HPAC Magazine

Looking Back – circa 1964 How to sell hydronics to Canadian builders

An expert brings out some points you may have overlooked.

September 2, 2013   By Al Buschel

In this industry most of us sit around saying we can’t sell the builder on hydronics because the price is too high. Well, the fact is that you don’t sell builders on anything—they buy it! And there is a big difference between selling something and getting someone to buy something. The fact is we haven’t convinced Mr. Builder to buy our heating system. Yet he’s buying fancy glass and chrome wall ovens. And he’s paying more than he should for a stove.

Now, all of these items cost more, and none of them are as important as heating. Why then does the builder buy them? Obviously, something’s wrong with us if we can’t get him to buy the heating system that even he admits is the best, and in most cases uses in his own home. 

In my opinion the thing that’s wrong with this is that we simply don’t try. We trip over our own mental blocks. We create Frankenstein monsters such as price and then run scared before we even face them.

Now, many contractors are going to say that they’ve tried to sell hydronics to builders. Well, talking to a builder about hydronics in a weak, namby-pamby manner can hardly be called selling. All they’ve done is converse with the builder. How many contractors have even done this much with consistency?

How many have approached the builder with a plan, or a program, or even an understanding of the builder’s problem? Yet they’re content to sit around calling the builder names because he refuses to pay the difference in cost between an air system and a hydronic system. Well, why should he pay more for hydronics? Because Charley the plumber is a nice guy? Or because Charley talks about hot water heating being better?

Yet if Charley talked about hydronics helping the builder sell more homes, and selling them faster, and if Charley gave good sound, tangible reasons for the benefits of hydronics instead of beating his guns about the vague “quality” of hydronics, Mr. Builder would have better reasons to buy.

Idle, valueless quality means nothing to a builder. But functional quality—the kind that works for a builder means a whole lot. All ovens are going to bake a cake. But the glass and chrome jobs look better while they’re baking. And almost all heating systems will pump a volume of heat into the house. But hydronics does it better in many, many ways. Maybe if the builder knew how hydronics could help him sell more profitably he would be willing to buy it.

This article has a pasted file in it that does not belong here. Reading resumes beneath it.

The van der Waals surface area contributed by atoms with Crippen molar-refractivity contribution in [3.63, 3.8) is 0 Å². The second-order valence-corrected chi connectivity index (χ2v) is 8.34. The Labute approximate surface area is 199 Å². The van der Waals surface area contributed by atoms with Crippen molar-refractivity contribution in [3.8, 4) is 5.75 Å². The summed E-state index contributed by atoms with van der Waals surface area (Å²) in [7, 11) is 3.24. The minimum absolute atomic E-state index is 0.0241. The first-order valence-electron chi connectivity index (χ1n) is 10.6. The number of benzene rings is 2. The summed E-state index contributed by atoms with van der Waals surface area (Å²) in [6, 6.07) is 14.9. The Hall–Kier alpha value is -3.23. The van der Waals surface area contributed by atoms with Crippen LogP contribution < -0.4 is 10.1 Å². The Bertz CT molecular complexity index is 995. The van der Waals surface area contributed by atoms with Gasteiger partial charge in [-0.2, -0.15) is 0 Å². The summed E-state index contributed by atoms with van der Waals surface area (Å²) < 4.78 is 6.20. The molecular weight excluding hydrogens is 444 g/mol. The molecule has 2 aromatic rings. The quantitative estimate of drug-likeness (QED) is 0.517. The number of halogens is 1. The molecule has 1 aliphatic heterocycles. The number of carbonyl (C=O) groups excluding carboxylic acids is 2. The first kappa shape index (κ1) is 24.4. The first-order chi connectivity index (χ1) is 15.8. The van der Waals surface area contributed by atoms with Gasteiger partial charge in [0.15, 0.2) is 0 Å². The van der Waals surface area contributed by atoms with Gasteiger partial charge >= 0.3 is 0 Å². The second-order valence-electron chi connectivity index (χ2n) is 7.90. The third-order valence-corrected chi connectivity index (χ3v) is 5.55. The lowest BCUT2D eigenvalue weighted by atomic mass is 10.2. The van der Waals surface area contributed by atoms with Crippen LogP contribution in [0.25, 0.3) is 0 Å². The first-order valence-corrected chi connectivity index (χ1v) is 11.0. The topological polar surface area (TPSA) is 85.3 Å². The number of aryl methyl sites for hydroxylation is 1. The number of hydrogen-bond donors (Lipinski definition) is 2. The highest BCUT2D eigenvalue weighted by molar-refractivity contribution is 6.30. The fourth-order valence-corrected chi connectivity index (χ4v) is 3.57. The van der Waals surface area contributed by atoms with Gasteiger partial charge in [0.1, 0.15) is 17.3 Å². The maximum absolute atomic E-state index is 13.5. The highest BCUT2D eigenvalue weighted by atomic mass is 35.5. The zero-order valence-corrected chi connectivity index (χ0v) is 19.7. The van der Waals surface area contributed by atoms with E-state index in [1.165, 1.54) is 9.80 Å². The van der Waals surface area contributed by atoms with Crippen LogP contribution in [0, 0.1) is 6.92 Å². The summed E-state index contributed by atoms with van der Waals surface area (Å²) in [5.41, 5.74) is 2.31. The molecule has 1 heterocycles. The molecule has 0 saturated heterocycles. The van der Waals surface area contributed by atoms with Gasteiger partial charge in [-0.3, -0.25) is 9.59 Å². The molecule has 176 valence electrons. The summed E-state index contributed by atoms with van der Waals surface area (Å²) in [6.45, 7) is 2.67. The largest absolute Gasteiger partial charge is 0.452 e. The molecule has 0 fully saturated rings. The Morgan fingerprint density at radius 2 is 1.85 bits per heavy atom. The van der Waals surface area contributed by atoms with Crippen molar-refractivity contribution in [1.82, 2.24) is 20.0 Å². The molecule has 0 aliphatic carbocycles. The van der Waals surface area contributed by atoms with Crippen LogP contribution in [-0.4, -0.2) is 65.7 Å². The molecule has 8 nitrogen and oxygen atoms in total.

At any rate, the contractor who sits around lamenting his high price and calling the builder cheap will get no place.

For those of you who are interested in getting into profitable hydronics by learning how to make the builder buy there are a number of approaches that work. I think, though, that it’s important to restate what was said before about the contractor improving his technical knowledge. Also his ability to install more rapidly through the use of the advanced techniques that have been developed. Such basic strengths help reduce the price of the hydronic job to a more attractive level making the approach to the builder easier. Notice that I said “more attractive level.” I did not say that the hydronic price has to be equal to warm air. It can’t be except for some rare architectural designs. Face the fact that a hydronic price is going to be higher than warm air although the actual difference can be narrowed down by updating installation and design practices.

The basic appeal to the builder is simple: he will make more money by using hydronics. He will do this in two ways:

1) By selling his houses faster. This means real money to a builder and you don’t have to explain it to him. It’s enough to say that if a builder sells homes fast; his profit is increased by the amount of unused overhead, which he allowed for each house. This, plus his ability to move into another job more rapidly are important factors to him.